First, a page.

fears over conflict with the retail chain, these efforts were halfhearted at best. By the time most
competitors recognized the power of Netscape’s approach, it was too late to stall Netscape’s meteoric
rise. As one former competitor recalls: “[We were]
smart enough to see the browser as an incredible
tool, get on hoard very early, and figure out a very
HARVARD BUSINESS REVIEW
lanuary-February 1999
JUDO STRATEGY
leveraged way to get into the market. But we conld
not conceive of giving it away, making it a free
download on the Net. In hindsight, I chastise myself for not having the vision to say, ‘We really have
to break the model here.”‘
Netscape’s judo approach successfully immobilized most of the company’s competition in the first
round of the browser wars. However, the next round,
which began in late 1995, pitted Netscape against a
mucb tougber opponent: Microsoft. Microsoft was
able to match each of Netscape’s key moves. Internet Explorer (IE), the browser Microsoft released in
August 1995, was a free product that was bundled
with Windows 95 and could be downloaded over
tbe Web. In fact, Microsoft saw and raised Netscape’s bet by making IE free for
all users, including corporations.
Microsoft’s aggressive response
intensified a problem Netscape
already faced: the policy of “free,
but not free” meant that Netscape could expect little revenue
on tbe consumer front. Netscape
needed to move aggressively into
tbe corporate market. Its approach, once again, was to move
tbe battle to weakly defended terrain wbere the adversary’s advantage seemed relatively small.
Netscape believed that Microsoft’s real strengtbs were in tbe
consumer and corporate desktop
markets: tbe corporate back office, however, was vulnerable, so
Netscape tried to build its corporate base tbere. Netscape began
by targeting tbe intranet market and later expanded
its focus to encompass extranets and electronic
commerce products and services. Most recently,
the company has sougbt to bolster its e-commerce
strategy by building the Netcenter site into one of
the leading destinations on tbe World Wide Web.
(This strategy has put Netscape into competition
witb other major Web “portals,” or traffic-aggregating sites, sucb as Yaboo!)
By repeatedly shifting to new ground, Netscape
sougbt to avoid direct confrontations. Andy Grove,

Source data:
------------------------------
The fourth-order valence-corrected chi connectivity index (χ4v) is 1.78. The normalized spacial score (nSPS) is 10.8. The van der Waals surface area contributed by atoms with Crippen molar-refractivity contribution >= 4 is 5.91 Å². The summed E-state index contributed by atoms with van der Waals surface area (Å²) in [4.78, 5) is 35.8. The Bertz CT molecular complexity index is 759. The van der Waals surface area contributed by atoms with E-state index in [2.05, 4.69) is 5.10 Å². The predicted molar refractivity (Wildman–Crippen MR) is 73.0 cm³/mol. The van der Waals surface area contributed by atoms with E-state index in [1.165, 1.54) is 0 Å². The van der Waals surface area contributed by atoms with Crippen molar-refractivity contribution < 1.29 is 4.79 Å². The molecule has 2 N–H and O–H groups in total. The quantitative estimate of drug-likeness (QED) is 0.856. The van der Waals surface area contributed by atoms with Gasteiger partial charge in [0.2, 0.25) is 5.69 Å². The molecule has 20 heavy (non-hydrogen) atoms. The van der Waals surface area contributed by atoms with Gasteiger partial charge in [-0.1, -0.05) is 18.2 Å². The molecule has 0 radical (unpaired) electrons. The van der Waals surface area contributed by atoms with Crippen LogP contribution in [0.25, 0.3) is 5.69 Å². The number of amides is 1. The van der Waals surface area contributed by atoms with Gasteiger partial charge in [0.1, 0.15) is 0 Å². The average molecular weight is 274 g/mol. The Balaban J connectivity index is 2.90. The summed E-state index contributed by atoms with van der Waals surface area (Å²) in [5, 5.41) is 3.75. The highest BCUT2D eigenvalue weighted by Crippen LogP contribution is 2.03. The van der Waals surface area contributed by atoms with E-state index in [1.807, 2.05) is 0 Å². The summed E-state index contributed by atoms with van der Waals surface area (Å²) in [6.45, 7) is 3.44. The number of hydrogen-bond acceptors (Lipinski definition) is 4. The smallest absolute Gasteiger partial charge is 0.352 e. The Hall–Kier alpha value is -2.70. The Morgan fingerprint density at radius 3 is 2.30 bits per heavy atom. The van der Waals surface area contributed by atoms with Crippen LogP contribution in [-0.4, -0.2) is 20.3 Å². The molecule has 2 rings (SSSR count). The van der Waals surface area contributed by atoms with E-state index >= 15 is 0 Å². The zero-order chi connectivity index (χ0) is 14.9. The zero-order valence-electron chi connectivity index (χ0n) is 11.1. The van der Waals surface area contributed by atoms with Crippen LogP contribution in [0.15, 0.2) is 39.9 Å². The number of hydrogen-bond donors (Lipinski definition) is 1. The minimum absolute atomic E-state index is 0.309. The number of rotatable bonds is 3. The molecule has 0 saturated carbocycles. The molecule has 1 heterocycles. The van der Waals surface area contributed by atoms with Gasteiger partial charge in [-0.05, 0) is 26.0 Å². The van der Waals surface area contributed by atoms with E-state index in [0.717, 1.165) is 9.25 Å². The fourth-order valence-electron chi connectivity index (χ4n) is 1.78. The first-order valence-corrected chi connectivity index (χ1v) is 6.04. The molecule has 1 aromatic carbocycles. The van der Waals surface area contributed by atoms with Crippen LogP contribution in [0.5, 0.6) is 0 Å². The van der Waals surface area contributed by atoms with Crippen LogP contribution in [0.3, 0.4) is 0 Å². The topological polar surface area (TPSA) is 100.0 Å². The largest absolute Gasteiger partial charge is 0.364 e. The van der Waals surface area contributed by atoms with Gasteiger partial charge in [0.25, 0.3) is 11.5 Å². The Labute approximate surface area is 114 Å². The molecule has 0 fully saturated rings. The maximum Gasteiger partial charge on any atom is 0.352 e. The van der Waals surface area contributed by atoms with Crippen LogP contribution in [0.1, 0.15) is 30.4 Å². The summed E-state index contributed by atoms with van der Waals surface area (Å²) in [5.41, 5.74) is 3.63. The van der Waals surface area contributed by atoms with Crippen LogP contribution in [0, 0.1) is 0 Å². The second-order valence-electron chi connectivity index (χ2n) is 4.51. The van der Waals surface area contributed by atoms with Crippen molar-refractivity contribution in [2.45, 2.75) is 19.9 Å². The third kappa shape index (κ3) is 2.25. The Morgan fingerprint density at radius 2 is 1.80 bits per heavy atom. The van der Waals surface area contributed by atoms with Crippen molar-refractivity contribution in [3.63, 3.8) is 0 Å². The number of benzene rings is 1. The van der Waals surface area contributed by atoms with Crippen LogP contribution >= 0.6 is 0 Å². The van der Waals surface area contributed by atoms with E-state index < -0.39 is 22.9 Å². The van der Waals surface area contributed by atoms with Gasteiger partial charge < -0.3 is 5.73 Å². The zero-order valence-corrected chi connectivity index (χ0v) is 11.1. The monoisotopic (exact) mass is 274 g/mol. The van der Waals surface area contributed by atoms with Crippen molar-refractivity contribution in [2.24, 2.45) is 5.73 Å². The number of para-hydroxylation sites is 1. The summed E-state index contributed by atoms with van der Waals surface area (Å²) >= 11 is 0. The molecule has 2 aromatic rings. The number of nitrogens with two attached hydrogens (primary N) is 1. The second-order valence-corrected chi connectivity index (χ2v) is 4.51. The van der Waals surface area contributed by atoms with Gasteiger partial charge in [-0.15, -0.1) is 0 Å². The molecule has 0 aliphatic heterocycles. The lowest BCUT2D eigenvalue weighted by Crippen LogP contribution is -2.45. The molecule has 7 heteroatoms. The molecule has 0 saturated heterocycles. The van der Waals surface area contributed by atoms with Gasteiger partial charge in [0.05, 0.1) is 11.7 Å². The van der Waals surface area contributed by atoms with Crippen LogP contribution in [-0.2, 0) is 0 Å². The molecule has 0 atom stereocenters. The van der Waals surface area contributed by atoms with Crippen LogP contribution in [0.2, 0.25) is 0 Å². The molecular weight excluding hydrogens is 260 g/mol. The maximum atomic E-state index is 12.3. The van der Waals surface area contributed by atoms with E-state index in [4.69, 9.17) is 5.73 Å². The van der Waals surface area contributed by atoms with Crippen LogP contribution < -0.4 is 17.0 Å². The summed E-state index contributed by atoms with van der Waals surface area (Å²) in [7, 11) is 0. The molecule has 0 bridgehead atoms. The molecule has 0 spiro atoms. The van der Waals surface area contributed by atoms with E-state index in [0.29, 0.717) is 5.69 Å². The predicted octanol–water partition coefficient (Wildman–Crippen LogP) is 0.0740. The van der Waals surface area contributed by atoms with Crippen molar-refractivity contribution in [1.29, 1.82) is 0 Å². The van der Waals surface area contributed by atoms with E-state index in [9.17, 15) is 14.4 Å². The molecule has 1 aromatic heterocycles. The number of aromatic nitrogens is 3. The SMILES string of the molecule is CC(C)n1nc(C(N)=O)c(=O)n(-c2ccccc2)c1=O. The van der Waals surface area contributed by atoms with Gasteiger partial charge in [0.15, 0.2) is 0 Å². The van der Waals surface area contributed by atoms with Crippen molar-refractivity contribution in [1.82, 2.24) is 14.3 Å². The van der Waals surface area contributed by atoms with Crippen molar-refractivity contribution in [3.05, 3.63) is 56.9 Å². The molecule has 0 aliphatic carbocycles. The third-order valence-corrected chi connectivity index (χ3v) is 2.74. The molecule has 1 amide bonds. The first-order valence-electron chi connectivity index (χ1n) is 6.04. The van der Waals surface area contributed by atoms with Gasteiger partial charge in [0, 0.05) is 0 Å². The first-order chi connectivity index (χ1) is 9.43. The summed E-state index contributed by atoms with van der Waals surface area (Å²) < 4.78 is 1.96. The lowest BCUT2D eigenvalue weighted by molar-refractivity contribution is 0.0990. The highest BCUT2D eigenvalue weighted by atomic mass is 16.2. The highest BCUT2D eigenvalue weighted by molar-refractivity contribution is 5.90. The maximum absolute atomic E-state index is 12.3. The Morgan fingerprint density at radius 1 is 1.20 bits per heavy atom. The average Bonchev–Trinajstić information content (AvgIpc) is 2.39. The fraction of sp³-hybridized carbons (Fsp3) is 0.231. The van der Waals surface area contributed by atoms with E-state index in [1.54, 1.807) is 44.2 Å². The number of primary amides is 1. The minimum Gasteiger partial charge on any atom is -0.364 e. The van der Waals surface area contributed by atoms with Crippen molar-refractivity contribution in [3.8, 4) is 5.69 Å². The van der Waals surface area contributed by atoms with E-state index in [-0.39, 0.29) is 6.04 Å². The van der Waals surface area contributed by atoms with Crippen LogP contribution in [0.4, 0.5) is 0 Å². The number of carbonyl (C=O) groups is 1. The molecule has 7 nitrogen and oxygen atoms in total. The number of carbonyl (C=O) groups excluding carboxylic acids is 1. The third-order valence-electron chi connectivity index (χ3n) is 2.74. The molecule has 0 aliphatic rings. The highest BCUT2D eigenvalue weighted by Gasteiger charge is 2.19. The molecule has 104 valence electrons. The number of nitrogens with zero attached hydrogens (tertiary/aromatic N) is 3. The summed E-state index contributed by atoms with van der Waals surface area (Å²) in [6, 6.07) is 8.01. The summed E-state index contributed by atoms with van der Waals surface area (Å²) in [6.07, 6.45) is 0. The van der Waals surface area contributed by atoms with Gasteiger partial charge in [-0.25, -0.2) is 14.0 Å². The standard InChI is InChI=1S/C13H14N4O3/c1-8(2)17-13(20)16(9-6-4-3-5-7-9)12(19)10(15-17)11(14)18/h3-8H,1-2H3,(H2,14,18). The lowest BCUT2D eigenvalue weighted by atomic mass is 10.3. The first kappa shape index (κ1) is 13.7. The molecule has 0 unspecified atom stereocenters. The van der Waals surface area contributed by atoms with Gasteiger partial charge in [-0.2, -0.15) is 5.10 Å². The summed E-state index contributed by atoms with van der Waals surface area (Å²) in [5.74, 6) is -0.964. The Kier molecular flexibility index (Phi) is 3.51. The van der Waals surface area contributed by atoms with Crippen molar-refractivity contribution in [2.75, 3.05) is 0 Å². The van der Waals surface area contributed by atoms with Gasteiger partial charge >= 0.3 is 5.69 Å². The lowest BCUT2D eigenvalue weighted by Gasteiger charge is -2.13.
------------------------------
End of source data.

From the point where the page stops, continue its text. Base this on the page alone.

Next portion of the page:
tbe chairman of Intel, likens Netscape to a guerrilla
force fighting an occupying army: “Their advantage
comes from their ability to live in tbe forest, live off
tbe land, be very mobile, and do things tbat tbe professional army would never dream of doing. In tbis
regard, Netscape bas mounted a very substantial
challenge to Microsoft….The problem is, they’re
running out of space, munitions, and food.” As
Grove points out, rapid movement can take a startup only so far. Eventually, most armies – and companies-are forced to stop and take a stand. However,
for almost tbree years, moving to new, uncontested
markets allowed Netscape to define the terms of
competition.
Principle #2
Beflexibleand give way when attacked directly by
superior force. A judo combatant must be prepared
to respond to surprise moves. However, that’s only
one aspect of flexibility. The real challenge is learning bow to give way to an attack before fatal injuries occur. Judo players should never escalate
unwirmable wars, and tbey must
understand wben to carry out a
tactical retreat. By yielding to superior force ratber than resisting
it, a company in a relatively weak
position can enbance its cbances
for survival.
Netscape managers became
skilled at making small, tactical
adjustments in response to market changes and competitors’
moves. As an example Netscape
executives like to cite their response to Microsoft’s announcement tbat Internet content providers, such as the Wall Street
Journal, would offer special access
to users of IE 3.0. Within a week
of the announcement, Netscape’s
marketing chief bad signed up
dozens of content providers for a
new Navigator service called Inbox Direct. Inbox
Direct delivered interactive Web pages directly to
users’ e-mail addresses by leveraging a feature in
Navigator tbat Microsoft bad yet to matcb. This
move allowed Netscape to compete in the content
arena and deflect Microsoft’s attack.
Netscape didn’t measure up quite so well wben it
came to larger adjustments and strategic flexibility – tbe capacity to bend rather tban break in the
face of superior force. Netscape suffered a body blow
in December 1995 wben Bill Gates announced tbat
Microsoft would “embrace and extend” competitors’ Internet successes. The smaller company,
however, was remarkably slow to recognize tbe
seriousness of the blow. Initially, Netscape reacted
not by retreating but by countering eacb Microsoft
attack. Ratber tban look for creative opportunities
to exploit Microsoft’s weaknesses, Netscape executives tbrew tbeir resources into going bead-to-head
Moving to
uncontested
markets
allowed
Netscape
to define
the terms of
competition.
HARVARD BUSINESS REVIEW
[anuary-Febmary 1999
75
JUDO STRATEGY
with Microsoft. (One senior executive at Netscape
even admitted later to “an obsession with beating
Microsoft.”) As the two companies went after common distribution channels such as Internet service
providers and on-line services, Netscape lost deal
after deal. Netscape had numerous opportunities to
craft deep partnerships that Mierosoft would avoid.
For example, America Online (AOL) offered to take
Netscape’s “spaghetti code” and build a customized version of Navigator for AOL’s millions of subscribers-a proposal Netscape rebuffed. If Netscape
had been more flexible in dealing with potential
allies, it eould have built a much stronger defense
against Microsoft’s assault. Instead, Netscape got
into contests where it had no leverage and where Microsoft simply outbid Netscape with more
money, more support, and more
promises.
Netscape executives were also
slow to concede that Microsoft’s
market dominance meant that
they could not ignore its standards. Netscape could have demonstrated flexibility by taking a
page from Microsoft’s hook and
“embracing and extending” Microsoft’s Internet technologies
and tools. Instead, it initially promoted a development platform
that was the antithesis of Microsoft’s Windows-based approach;
but the Microsoft juggernaut
was too powerful to withstand.
In October of 1996, Netscape
announced that it would “embrace and integrate”
Microsoft’s technologies and pro …